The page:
Home > Design & Decor > Decorating Tips > 10 Pet-Friendly Plants That Are Safe for Your Furry Friends

10 Pet-Friendly Plants That Are Safe for Your Furry Friends

This site contains affiliate links to products. We may receive commission for purchases made through these links. Price at time of publish date may change.

No matter how out-of-reach you keep your plants, or how well-trained your pets are, inevitably, your four-legged friends may get curious and take a bite. While most plants that are considered unsafe for pets will at most cause some temporary discomfort like vomiting, some can cause serious damage, such as organ failure, seizures, or even worse. So it’s absolutely best to err on the side of caution and only keep the best pet-friendly plants around that won’t cause harm if ingested.

Fortunately, there are plenty of pet-safe houseplants that will keep your space looking fresh and vibrant—without posing a threat to your furry family members. We’ve done the research for you and found ten options that will give you total peace of mind bringing home. And even if you don’t exactly consider yourself to be much of a green thumb, not to worry—most of these are easy indoor plants to maintain, too. Though if you’re looking to up your game, you can also snag some gardening tips from Drew.

(Some common houseplants, such as pothos, jade, fiddle leaf figs, and dieffenbachia, are unfortunately toxic to dogs and cats. If you’re unsure if any plants you currently own or would like to purchase are dangerous for your pets, the ASPCA has an extensive list of plants that you can check.)


Calathea Concinna “Freddy”

The striped wavy leaves of the Calathea “Freddy” (sometimes called a zebra plant because of its stripes) add a lively accent to any room. In fact, these do well in low light and thrive in humidity, so they’re great for adding some greenery to a bathroom where it will enjoy the steam from the shower.


Watermelon Peperomia Plant


The Peperomia family includes over 1,000 known species of plants with a wide array of textures, shapes, and colors that are all considered safe for pets. We’re partial to the argyreia variety, whose hardy leaves look just like the outside of a watermelon. They adapt well as houseplants, and just need regular watering to be happy.


Chinese Money Plant



The Chinese Money Plant’s distinctive disc-shaped leaves make it a very photogenic addition to a mantel, windowsill, or bookshelf (they’re a favorite among modern design enthusiasts). Sometimes called friendship plants, they grow offshoots that you can easily propagate and gift to other pet-parent friends.


Spider Plant


Spider plants are one of the most popular houseplants because of their adaptability. They’re a particular favorite for beginners, as they require little maintenance. This non-toxic plant will look great in a hanging planter, which can help keep its wispy foliage out of reach for overly curious pets. They’ll also eventually sprout little spider plant babies that can be propagated into new plants.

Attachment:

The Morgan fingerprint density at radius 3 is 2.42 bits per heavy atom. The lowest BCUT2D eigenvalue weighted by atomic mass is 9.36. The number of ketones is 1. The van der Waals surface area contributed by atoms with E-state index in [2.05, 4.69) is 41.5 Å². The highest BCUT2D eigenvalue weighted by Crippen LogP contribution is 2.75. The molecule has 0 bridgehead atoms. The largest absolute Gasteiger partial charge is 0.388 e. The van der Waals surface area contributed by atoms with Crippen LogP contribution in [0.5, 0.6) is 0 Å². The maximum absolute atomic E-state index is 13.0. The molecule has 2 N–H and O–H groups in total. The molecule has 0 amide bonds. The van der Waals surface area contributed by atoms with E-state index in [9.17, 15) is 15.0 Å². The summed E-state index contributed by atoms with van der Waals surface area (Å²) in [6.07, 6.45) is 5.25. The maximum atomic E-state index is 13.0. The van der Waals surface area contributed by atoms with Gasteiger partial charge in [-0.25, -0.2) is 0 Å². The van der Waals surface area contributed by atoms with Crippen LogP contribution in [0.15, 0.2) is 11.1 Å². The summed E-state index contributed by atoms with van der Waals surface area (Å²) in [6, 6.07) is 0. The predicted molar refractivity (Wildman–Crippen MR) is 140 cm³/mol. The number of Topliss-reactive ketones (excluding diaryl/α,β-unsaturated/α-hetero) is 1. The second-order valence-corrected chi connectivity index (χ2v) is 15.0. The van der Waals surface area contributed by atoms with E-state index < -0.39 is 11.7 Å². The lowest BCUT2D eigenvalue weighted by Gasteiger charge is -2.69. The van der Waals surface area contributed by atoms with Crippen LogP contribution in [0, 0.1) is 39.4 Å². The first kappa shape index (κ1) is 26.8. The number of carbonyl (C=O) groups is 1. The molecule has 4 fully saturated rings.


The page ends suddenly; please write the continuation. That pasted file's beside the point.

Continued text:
Dwarf Banana Tree

Few houseplants make quite as big a statement as the banana tree, with its broad paddle-shaped leaves that bring lush tropical vibes to your space. It thrives in bright light and humidity so place it by a big south-facing window so it can really soak up the sun.


Donkey’s Tail


If you’re a fan of succulents, you’re in luck. A lot of succulents are unfortunately not safe for pets, but the Donkey’s Tail, with its chubby, nubby stalks, is nontoxic for both pets and humans. The trailing stems can grow to be more than two feet long, so this is another plant that works great in a hanging planter or on a mantel where the stems can drape.


Bromeliad Plant


Bromeliads are super easy to care for and are all non-toxic to dogs, cats, and other common pets. Plus, they can be grown using soil-free methods (attached to rocks or in the air). So if you have pets that like to play in dirt, these are a great option for bringing bright, long-lasting flowers (they can last for up to six months!) in your home without the need for potting in soil.


Red Prayer Plant

The prayer plant has a curious habit of curling its leaves inward at night, as if folding its hands in prayer. And its brightly patterned pink, yellow, and green leaves will add a nice pop of color to your home. While it adapts well to various light conditions, bright indirect sunlight is best.


African Violet



Another flowering plant, the African Violet is perfect for adding a touch of warmth and color to a kitchen windowsill, shelf, or other small area, as they only grow to be about six inches tall. The fuzzy, green-leafed plant blooms several times a year, and with proper care you can even enjoy the pretty blossoms year-round.


Parlor Palm



Bring the tropics home with a leafy, low-maintenance parlor palm. Its feathery fronds can grow up to 4-feet tall, making it an excellent accent for an interior corner of a living room or hallway, especially as it can tolerate low light. The parlor palm also has the added benefit of being an air-purifying plant that cleans the surrounding air of toxins.

Love This Item?